“He was also not a real person, a fact noted at the bottom of his one-page resume.”  Later in the blog post you learn that only 2 out of 100 companies spotted that.  Of course an ATS isn’t going to look for some statement that this is a fake resume, but from this might we deduct that 98% of companies have no human involvement for much of the process? Mark Mehler, founder of CareerXroads, suggests that “recruiters [only] read the first three paragraphs of a resume.”  Lesson?  Make those first three paragraphs awesome and engaging!

“…64 never sent Stein any notification that he was not being considered for the job for which he had applied.” This has bothered me for a long time.  Companies, please  give me ANY notification of a status update!!!  I know you have legal and HR breathing down your necks to say nothing, but for goodness sake, be humane!

There’s still a lot of work to do. I’m not talking about automated technology.  I’m talking about basic, respectful communication, and managing expectations.

Until that gets figured out, folks, please do not solely rely on the spray-and-pray resume blasting strategy.  No JibberJobber user should ever say “I’ve sent out 1,000 resumes and I got nothing… no leads.”  Maybe you will send out 1,000 resumes, but JibberJobber users should use a networking strategy that far outweighs any time spent sending emails and applying to jobs online.  I know it seems harder, but this is how you’ll get closer to getting your next dream job!  Make me proud!

 

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New Course: Resumes and Self-marketing (for Software Developers)

April 14th, 2015

Last week my newest Pluralsight course went live: Resumes and Self-marketing for Software Developers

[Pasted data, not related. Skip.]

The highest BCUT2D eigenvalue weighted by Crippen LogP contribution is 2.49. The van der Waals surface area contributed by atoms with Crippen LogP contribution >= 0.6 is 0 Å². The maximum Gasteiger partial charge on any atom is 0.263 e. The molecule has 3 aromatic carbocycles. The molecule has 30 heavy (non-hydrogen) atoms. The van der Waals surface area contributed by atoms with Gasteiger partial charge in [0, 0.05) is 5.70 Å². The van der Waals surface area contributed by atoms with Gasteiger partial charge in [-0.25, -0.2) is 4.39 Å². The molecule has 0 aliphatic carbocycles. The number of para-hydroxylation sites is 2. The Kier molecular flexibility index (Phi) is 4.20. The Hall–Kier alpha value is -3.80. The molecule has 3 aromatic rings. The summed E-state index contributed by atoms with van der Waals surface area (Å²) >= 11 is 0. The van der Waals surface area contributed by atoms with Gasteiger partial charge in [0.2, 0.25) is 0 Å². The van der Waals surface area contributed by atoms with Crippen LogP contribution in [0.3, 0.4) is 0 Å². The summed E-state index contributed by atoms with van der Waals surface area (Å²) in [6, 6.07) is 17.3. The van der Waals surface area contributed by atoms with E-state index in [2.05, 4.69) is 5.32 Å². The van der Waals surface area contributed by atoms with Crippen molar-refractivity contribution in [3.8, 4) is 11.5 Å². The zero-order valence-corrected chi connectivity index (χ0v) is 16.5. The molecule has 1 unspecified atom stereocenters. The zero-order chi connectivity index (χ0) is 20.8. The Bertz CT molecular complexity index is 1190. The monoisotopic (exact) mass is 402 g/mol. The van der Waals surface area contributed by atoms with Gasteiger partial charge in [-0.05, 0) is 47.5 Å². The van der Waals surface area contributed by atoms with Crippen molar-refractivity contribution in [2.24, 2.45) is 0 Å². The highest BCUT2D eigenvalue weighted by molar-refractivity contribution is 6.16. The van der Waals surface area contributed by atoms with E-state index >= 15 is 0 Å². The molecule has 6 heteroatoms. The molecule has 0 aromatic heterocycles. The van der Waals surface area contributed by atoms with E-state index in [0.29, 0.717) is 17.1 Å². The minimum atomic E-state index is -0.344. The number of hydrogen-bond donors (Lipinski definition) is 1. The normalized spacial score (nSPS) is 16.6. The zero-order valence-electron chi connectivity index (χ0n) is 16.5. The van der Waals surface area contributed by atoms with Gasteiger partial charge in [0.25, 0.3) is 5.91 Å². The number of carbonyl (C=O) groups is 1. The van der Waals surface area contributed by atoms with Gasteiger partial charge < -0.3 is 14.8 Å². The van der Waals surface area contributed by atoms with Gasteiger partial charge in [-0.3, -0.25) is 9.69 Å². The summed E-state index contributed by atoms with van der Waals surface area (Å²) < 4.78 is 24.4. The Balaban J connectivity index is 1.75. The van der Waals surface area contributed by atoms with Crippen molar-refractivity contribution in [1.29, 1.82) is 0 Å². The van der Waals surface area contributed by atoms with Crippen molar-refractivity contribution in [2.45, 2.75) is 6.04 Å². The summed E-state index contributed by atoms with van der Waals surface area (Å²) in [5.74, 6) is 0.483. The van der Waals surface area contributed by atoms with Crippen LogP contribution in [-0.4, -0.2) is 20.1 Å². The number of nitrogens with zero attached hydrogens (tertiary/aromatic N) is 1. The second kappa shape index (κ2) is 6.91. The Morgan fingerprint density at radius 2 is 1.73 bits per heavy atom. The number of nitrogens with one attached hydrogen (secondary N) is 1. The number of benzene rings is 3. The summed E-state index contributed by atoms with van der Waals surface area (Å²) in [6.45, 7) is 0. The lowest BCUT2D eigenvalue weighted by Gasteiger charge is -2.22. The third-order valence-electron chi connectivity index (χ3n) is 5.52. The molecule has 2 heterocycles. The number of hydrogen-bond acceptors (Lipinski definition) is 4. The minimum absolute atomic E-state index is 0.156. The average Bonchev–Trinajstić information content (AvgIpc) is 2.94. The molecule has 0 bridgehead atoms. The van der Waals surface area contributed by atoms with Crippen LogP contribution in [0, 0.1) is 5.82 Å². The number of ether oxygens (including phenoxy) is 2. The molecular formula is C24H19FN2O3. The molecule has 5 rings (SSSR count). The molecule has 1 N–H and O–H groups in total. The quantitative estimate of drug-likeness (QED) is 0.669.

This is a course on what to do with your resume… how to use it to self-market, and basic understanding of the resume as a marketing tool.

Remember, for any Jason Alba course you watch on Pluralsight, and as many times as you watch it, you can get an additional 7 days of JibberJobber Premium… no limit! Follow these steps (or scroll down and watch the new video below the image to see exactly how to watch this for free, and get additional Premium on JibberJobber!).

Here’s Pluralsight’s announcement on Facebook:

 

pluralsight_course_resume_facebook

 

Not sure if I’ve had anything on Facebook associated to me with that many likes!

Here’s the video on exactly how to do this:

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Example of an ATS (Applicant Tracking System): ApplicantPro (and how to beat them)

November 14th, 2014

Let’s go a bit deeper on the Applicant Tracking System conversation that we started with Louise Kursmark’s comments.

When I see stuff like this it reminds me of when I first learned about it, when I was a job seeker, thinking how unfair it was that I had my stupid Excel spreadsheet to track my job search, and the people I was sending my resume to and interviewing with had sophisticated software.  No more!  Now the playing field is leveled, since you can use JibberJobber…. !

Want to see what an ATS is/does/looks like?  I found this company while poking around the internet and started digging around. I went to the Tour link and saw this 1:30 video.  If you are wondering what HR and recruiters might be using to figure out if you are worthy of an interview.  Here’s the video:

[youtube=http://www.youtube.com/watch?v=toBBvkurG-A]

Sound interesting?  Here’s a 14 minute video from Gillian Kelly, a career pro and outplacement provider in Australia, talking about beating the ATS:

Remember, this does not apply to every company you apply to. Some will use an ATS, some will not (even if they have it).  My recommendation is still to network into the company before you play the “resume black hole” game.  That’s not a fun game.

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Break Down Expert Job Search Advice (say NO to the ATS!)

November 5th, 2014

louise_kursmark_headshotLet’s dig into the post from yesterday, and dissect some of Louise Kursmark’s advice.  It’s a short article, but there’s simple stuff that every job seeker needs to be doing. Lines from her post are in bold, my comments are not bold, and indented.

>> I think that obsession(with gaming the ATS systems) is a distraction from the real work of job search.

Again, you are hiding from the job search.  There is no silver bullet.  ATS is one tiny aspect of the job search, don’t become obsessed with gaming it.

>> Even if your resume is a perfect match for the job posting, you have a very small chance of being chosen for an interview.